Dean develops foreign policy positions

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(Host) Vermont Governor Howard Dean is developing a series of foreign policy positions as he pursues his long shot presidential campaign. In a trip to New Hampshire on Sunday, Dean was asked several times about the Bush administration’s potential plans to attack Iraq. Deans says if that happens, America must be prepared for a ten-year conflict in the most dangerous region of the world.

VPR’s John Dillon reports.

(Sound from a restaurant gathering.) “Good to see you, good luck, let me know if I can help in any way .”

(Dillon) Much of Howard Dean’s standard stump speech is focused on domestic issues – health care, education, fiscal management. He believes that President Bush squandered his first year in office by pushing tax cuts that Dean says have condemned the country to years of deficits.

But at two campaign events in New Hampshire on Sunday, Dean heard this question several times:

(Audience member) “Just a simple question: Do you think the United States should invade Iraq?”

(Dillon) Dean says that President Bush has to offer firm evidence that Iraqi leader Saddam Hussein has nuclear or biological weapons.

(Dean) “There are two criteria the president will have to meet if we’re to invade Iraq. The first is, he has to show the American people, as President Kennedy did in the Cuban missile crisis, that there’s evidence he has either atomic or biological weapons and can deliver them. So far he has not made that case. So where’s the threat? We need to see that evidence.”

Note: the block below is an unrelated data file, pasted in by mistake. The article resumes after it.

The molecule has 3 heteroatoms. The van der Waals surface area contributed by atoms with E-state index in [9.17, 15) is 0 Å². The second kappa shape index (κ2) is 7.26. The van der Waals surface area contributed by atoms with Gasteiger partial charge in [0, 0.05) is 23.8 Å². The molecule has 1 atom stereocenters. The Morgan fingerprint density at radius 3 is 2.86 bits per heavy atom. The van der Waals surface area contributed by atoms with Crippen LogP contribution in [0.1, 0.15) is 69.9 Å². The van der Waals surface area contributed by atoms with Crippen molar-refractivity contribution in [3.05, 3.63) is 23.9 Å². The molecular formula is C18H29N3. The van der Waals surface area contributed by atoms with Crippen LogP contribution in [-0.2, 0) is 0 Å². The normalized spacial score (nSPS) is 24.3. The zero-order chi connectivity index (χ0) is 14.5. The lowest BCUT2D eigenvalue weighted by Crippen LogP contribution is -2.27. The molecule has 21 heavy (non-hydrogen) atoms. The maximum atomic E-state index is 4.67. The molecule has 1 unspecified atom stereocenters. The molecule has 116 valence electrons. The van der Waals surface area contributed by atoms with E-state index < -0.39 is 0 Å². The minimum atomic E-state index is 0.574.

(Dillon) Dean says if the president does send the country into war, he needs to prepare the public for at least a decade of conflict in the Middle East:

(Dean) “If we go into Iraq and remove Saddam Hussein, which we should do if he is shown to possess atomic or biological weapons that are a threat to the United States . But we also have to be honest about how long we’re going to be there. We’re going to have American troops on the ground in Iraq for ten years. We are going to be a target for terrorists and we’re going to have our troops in the most dangerous part of the world. If we’re not honest about that, then I don’t think the president ought to have the right to make the decision to go into a war with Iraq because the American people ought to be told ahead of time what that’s going to mean to us.”

(Dillon) The Vermont governor took his presidential campaign to Arkansas last week. He’s in California Monday and Tuesday. On Wednesday, he goes back to New Hampshire, the state with the first presidential primary.

For Vermont Public Radio, I’m John Dillon in Concord, New Hampshire.

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